I wanted to have a real cry. One of those books that truly move you, pulling on your heartstrings until you bawl like a child. The main plot seemed to fill my criteria. Set in Afghanistan from the s to the s, spanning from Soviet occupation to the Taliban control, following the lives of two women in their marriages and in their war-torn country.
Title[ edit ] The title of the book comes from a line in the Josephine Davis translation of the poem "Kabul",  by the 17th-century Iranian poet Saib Tabrizi: That first novel was a male-dominated story.
In the spring ofI went to Kabul, and I recall seeing these burqa-clad women sitting at street corners, with four, five, six children, begging for change. I remember watching them walking in pairs up the street, trailed by their children in ragged clothes, and wondering how life had brought them to that point I spoke to many of those women in Kabul.
Their life stories were truly heartbreaking Though no one woman that I met in Kabul inspired either Laila or Mariam, their voices, faces, and their incredible stories of survival were always with me, and a good part of my inspiration for this novel came from their collective spirit.
The developing story captured me and enabled me to tune out the background noise and get on with the business of inhabiting the world I was creating.
It is split into four parts that focus on individual stories: The last section also happens to be the only part written in the present tense. Mariam lives in a kolba on the outskirts of Herat with her embittered mother, Nana.
Jalil, her father, is a wealthy businessman who owns a cinema and lives in the town with three wives and nine children. Mariam is his illegitimate daughter, and she is prohibited to live with them, but Jalil visits her every Thursday.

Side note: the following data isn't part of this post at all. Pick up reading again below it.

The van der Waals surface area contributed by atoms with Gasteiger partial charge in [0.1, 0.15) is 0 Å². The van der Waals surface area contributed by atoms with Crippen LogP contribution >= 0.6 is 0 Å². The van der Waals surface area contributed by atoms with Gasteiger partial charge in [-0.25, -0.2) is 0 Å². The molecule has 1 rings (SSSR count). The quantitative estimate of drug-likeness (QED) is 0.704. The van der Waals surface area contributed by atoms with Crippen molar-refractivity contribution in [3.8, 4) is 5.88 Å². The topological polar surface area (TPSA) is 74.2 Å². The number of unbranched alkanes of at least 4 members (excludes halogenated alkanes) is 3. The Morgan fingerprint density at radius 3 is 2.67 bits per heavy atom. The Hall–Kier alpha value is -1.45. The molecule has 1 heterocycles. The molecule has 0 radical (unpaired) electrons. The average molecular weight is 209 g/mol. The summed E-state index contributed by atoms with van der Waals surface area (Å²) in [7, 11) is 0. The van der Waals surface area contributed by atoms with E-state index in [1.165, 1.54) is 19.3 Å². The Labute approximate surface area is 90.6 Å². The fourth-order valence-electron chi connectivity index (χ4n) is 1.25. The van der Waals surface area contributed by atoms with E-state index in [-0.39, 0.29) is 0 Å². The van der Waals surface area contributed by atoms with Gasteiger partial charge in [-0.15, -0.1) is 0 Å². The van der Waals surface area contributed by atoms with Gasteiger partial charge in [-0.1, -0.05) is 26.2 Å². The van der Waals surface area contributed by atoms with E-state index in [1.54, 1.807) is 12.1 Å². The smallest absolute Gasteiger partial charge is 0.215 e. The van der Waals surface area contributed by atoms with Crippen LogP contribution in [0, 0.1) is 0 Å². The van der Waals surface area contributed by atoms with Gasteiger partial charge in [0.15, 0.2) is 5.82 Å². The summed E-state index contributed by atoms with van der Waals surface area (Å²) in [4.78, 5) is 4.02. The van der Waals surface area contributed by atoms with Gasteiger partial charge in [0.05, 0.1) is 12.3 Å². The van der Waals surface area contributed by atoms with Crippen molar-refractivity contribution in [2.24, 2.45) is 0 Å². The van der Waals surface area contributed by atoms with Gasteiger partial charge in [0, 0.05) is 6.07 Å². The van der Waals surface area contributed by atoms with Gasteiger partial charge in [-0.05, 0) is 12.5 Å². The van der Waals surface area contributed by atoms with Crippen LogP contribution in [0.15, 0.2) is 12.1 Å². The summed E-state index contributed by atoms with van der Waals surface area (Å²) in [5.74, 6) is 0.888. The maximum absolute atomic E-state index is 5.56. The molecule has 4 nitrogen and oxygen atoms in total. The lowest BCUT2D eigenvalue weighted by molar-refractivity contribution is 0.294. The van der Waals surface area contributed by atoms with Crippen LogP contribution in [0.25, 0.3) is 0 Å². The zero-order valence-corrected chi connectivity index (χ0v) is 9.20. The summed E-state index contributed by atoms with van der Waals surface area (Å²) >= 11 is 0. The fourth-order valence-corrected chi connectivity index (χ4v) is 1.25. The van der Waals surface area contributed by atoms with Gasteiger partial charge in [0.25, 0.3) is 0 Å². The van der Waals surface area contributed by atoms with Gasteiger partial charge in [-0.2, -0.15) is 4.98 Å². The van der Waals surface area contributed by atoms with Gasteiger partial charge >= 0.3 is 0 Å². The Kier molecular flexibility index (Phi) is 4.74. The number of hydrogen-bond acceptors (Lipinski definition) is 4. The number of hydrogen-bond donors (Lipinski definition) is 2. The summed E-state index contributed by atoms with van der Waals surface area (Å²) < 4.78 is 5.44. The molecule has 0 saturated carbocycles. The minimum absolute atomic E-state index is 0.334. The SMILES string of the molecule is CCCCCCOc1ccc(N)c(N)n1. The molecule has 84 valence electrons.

On her fifteenth birthday, Mariam wants her father to take her to see Pinocchio at his movie theater, against the pleas of her mother. When he does not show up, she hikes into town and goes to his house.
He refuses to see her, and she ends up sleeping on the street. In the morning, Mariam returns home to find that her mother has committed suicide out of fear that her daughter had deserted her. Jalil arranges for her to be married to Rasheed, a shoemaker from Kabul who is thirty-years her senior.
In Kabul, Mariam becomes pregnant seven successive times, but is never able to carry a child to term.
This is a sad, disquieting reality for both Rasheed and Mariam. As their marriage wears on Rasheed gradually becomes more and more abusive.
Part Two introduces Laila. She is a girl growing up in Kabul who is close friends with Tariq, a boy living in her neighborhood.
They eventually develop a romantic relationship despite being aware of the social boundaries between men and women in Afghan society.
War comes to Afghanistan, and Kabul is bombarded by rocket attacks. Laila is subsequently taken in by Rasheed and Mariam.
|Touchstones||Standard Hamlet The sequence of events that occur in parts three and four of the novel is surprising, and heart-wrenching.|
After being informed by Abdul Sharif that Tariq has died, she agrees to marry Rasheed, a man eager to have a young and attractive second wife in hopes of having a son with her. When Laila gives birth to a daughter, Aziza, Rasheed is displeased and suspicious. This results in him becoming abusive towards Laila.
Mariam and Laila eventually become confidants and best friends.Referencing pictures in essays are movie nursing care plan essay conclusion introduction of a compare contrast essay words essay on health is wealth essay essay health glassdoor alerts azadi march essay slappy new year essay brockriede significant argumentative essays essay in marathi language on holi.
A Thousand Splendid Suns tells the intertwined stories of the lives of two Afghan women, Mariam and Laila, both married to the same abusive man, during the years of the Soviet occupation, then the civil war and the Taliban dictatorship.
Some include the official study guide from Penguin Group for Khaled Hosseini's novel, A Thousand Splendid Suns.  The China International Television Corporation have used the documentary to explore and better understand the culture of Afghanistan .
Jun 12, · A Thousand Splendid Suns by Hosseini is also a great novel set in Afghanistan and might even be a better comparison to The Swallows of Kabul.
I seem to remember that The Kite Runner begins in an earlier time period where as Splendid Suns and Swallows follow daily life .
Apr 16, · Taliban By Ahmed Rashid Ahmed Rashid's Taliban was the best book on the history and ideology of the Taliban when it was first published in It still is.
In three sections that read easily and fluidly, Rashid oulines the ideological and historical origins of the Taliban, the Taliban's interpretation of Islam, and the Taliban and.
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